What are marketing attribution and performance management platforms?

One of marketing’s greatest challenges is proving its ROI. Marketing attribution and performance management (MAPM) platforms do this by using attribution functionality, statistical modeling and machine learning to evaluate the performance of a company’s marketing initiatives on bottom-line impact.

They can help marketers determine the success of their efforts so they may allocate future spending and bring it in line with business goals.


There is no consensus on what to call these platforms. Some refer to them as “marketing performance measurement” or “marketing resource management.”

We use “marketing attribution and performance management” because it encapsulates both the attribution aspect (performance measurement) as well as the bigger-picture function of using data and technology to assess bottom-line results and make decisions about future spend (performance management).

Download the MarTech Intelligence Report: Enterprise Marketing Attribution & Performance Management: A Marketer’s Guide

Marketing attribution and performance management platform capabilities

Here’s a list of capabilities being offered on MAPM platforms.

Integrations and data gathering

  • Integrate with a variety of martech and adtech software, including CRM, marketing automation, customer service software, ad servers, demand-side platforms and the like.
  • Connect with other software the business uses to manage its operations, including enterprise resource planning (ERP) systems, business intelligence tools, inventory management systems and office suites.
  • Ingest data from multiple marketing and communication channels (radio, TV, connected TV, call centers, email, digital ads, website interactions, etc.) to capture information about customers’ and prospects’ interactions with a brand.
  • Relationships with Facebook, Google and other “walled gardens,” as well as data providers that allow for the augmentation of customer profiles and campaign metrics.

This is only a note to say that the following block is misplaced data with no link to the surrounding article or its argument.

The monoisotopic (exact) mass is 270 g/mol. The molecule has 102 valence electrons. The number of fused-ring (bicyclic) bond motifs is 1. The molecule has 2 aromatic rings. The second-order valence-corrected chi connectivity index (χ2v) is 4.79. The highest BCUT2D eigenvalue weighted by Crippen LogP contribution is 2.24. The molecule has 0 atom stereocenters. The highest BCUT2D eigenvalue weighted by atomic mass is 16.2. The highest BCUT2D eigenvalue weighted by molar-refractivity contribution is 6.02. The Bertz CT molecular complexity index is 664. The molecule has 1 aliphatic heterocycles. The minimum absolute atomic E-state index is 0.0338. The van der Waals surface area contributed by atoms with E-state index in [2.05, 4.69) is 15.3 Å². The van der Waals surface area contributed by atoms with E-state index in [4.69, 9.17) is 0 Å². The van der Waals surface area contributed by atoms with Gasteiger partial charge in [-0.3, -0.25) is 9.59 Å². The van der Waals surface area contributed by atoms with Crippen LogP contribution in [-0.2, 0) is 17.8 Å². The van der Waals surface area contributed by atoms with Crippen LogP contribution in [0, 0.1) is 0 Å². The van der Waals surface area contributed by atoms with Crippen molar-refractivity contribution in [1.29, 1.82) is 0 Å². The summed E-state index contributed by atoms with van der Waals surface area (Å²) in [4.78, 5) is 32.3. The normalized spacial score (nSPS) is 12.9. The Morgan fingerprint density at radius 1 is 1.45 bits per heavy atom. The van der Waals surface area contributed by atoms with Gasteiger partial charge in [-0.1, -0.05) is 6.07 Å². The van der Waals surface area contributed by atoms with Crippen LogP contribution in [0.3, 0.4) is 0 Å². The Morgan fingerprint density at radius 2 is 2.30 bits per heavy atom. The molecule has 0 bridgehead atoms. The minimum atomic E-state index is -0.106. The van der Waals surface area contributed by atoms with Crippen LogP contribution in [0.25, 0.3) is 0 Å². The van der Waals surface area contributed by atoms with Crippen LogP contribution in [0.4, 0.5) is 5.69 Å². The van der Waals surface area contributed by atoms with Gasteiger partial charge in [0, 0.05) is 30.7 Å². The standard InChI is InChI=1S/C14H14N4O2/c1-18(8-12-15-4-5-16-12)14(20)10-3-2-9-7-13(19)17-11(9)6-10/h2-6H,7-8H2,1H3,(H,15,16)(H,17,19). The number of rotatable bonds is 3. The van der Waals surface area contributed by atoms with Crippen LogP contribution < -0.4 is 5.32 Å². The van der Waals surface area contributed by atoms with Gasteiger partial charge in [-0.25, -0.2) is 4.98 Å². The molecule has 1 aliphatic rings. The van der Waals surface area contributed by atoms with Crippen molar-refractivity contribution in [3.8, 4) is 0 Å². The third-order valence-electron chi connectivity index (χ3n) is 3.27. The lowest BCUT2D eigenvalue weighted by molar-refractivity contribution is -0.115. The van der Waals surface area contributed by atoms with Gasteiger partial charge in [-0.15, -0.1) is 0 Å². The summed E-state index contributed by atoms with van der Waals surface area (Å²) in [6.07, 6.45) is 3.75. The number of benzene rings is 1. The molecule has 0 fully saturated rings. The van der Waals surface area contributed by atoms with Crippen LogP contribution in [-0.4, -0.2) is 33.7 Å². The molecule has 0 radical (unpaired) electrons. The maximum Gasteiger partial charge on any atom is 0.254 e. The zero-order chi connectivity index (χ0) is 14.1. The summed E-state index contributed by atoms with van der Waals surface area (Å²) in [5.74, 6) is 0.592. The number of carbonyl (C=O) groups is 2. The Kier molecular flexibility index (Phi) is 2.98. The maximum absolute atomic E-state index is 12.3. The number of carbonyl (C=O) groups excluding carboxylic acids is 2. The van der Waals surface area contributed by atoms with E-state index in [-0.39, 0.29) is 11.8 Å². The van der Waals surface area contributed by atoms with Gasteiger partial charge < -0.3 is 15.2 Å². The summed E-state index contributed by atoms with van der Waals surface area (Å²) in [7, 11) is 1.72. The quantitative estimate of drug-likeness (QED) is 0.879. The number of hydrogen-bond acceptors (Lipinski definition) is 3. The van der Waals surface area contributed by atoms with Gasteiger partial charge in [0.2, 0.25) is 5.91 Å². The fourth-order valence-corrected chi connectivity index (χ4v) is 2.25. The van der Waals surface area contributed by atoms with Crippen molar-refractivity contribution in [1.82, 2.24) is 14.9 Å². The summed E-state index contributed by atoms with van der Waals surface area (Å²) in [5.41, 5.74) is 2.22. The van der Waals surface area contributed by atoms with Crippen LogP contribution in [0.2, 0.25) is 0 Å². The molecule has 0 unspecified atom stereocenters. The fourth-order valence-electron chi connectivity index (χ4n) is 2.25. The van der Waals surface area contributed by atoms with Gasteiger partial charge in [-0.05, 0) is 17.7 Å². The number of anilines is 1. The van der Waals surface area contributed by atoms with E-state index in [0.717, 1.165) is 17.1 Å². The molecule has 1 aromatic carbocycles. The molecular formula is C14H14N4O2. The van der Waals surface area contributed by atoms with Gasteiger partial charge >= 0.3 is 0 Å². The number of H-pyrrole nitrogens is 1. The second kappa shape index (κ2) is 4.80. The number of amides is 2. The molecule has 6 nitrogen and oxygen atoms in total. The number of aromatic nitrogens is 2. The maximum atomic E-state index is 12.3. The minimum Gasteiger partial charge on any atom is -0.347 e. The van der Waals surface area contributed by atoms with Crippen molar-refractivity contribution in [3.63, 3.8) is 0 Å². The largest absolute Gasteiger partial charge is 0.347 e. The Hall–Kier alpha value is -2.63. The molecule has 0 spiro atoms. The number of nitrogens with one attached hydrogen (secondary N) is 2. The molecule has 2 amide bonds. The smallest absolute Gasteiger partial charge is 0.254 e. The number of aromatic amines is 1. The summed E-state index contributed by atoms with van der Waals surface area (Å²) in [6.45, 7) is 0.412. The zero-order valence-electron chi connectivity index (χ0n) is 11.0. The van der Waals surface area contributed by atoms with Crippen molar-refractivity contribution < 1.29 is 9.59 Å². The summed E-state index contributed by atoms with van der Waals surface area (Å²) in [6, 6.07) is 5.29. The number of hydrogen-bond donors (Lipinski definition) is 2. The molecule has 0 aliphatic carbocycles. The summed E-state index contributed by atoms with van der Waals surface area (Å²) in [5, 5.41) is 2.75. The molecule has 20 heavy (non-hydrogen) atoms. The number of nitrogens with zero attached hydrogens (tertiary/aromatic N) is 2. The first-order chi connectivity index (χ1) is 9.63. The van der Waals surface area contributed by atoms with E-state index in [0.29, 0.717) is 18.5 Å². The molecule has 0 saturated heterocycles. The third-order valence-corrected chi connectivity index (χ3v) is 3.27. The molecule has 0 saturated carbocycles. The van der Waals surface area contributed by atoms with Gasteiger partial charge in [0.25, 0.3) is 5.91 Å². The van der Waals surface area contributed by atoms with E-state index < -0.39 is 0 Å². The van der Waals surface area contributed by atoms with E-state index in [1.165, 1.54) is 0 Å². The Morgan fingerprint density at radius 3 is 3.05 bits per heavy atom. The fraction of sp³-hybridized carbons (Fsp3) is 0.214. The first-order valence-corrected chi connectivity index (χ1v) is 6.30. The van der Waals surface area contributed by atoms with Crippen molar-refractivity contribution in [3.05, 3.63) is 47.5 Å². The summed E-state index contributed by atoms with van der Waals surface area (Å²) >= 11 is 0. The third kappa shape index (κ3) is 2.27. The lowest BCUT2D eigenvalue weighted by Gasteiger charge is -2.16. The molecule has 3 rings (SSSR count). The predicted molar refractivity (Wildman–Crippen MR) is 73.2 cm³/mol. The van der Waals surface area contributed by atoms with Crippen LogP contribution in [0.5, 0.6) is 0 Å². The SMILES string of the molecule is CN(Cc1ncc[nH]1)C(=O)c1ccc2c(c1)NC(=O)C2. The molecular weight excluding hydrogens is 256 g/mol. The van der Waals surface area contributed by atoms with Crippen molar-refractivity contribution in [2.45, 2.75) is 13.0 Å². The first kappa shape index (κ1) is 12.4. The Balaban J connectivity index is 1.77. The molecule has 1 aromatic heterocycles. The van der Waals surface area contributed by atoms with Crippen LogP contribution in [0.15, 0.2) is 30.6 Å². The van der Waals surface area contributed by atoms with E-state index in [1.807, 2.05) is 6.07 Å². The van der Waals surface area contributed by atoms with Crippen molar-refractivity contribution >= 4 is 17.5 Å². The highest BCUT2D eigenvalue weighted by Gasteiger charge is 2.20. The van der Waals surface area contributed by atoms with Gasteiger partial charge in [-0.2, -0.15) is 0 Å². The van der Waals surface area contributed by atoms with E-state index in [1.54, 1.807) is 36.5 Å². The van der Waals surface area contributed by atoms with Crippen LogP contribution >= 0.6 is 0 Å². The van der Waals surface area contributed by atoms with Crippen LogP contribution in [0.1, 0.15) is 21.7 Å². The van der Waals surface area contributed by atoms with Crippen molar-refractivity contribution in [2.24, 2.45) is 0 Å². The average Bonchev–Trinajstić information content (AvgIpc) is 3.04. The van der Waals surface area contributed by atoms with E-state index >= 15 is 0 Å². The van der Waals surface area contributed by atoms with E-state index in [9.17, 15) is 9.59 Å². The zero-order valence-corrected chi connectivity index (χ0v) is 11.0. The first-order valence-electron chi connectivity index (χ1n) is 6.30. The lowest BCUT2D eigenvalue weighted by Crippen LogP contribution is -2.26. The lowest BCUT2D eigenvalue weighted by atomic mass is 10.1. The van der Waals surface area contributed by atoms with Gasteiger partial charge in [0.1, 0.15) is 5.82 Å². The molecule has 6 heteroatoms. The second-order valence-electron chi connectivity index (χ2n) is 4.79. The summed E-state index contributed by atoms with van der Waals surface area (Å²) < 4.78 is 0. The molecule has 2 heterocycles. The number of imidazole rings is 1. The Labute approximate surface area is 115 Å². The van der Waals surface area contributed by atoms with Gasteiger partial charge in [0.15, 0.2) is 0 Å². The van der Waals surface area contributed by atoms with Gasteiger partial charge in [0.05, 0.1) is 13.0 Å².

• Gather information about conversions. This data most often comes from sales but may be generated by ecommerce, point of sale, CRM systems, or any location where transactions take place.

Analysis and reporting

  • Employ a variety of attribution models — single touch, fractional, algorithmic, proprietary, etc. — to tie the marketing interaction data to conversions. Insights gained from marketing mix modeling (MMM) may also be used to provide insights into how campaigns affect sales.
  • Allow users to choose from or tweak attribution models based on their own business categories and goals.
  • Incorporate custom models designed to make the most of first- and zero-party data to help marketers cope with the growing scarcity of third-party cookies.
  • Combine multiple different models and types of data into a unified whole that provides actionable insights.
  • Connect the marketing interactions to individual campaigns, including cost per thousand (CPM), cost per acquisition (CPA) or other relevant measures (internal resource expenditures) of the cost of that interaction to the brand.
  • Provide reports, including visualizations, that improve marketers’ understanding of data, including maps, charts, graphs, waterfalls and notifications. These reports help marketers understand which activities performed better than others. Reports can often be segmented by various dimensions, e.g. time, geography, product, channel or business unit.
  • Segment customer and prospect records to create audiences for targeting in marketing channels.
  • Analyze customers’ behavior throughout the purchase journey. This data is used to identify roadblocks in their path to conversion and reduce friction in the buying process.

Modeling and orchestration

  • Analyze historical or recently acquired data and proactively offer suggestions for future campaigns or for modifying ongoing campaigns in real time. This is facilitated by machine learning and AI technologies.
  • Planning functionality that lets marketers construct “what if” scenarios and generate likely outcomes, to aid in planning for future budget allocation.
  • Orchestration capabilities that enable marketers to act on their analyses by tweaking targeting, creative or other elements based on their conclusions.

Dig deeper: How marketing ops improves ROI through campaign performance and budget management

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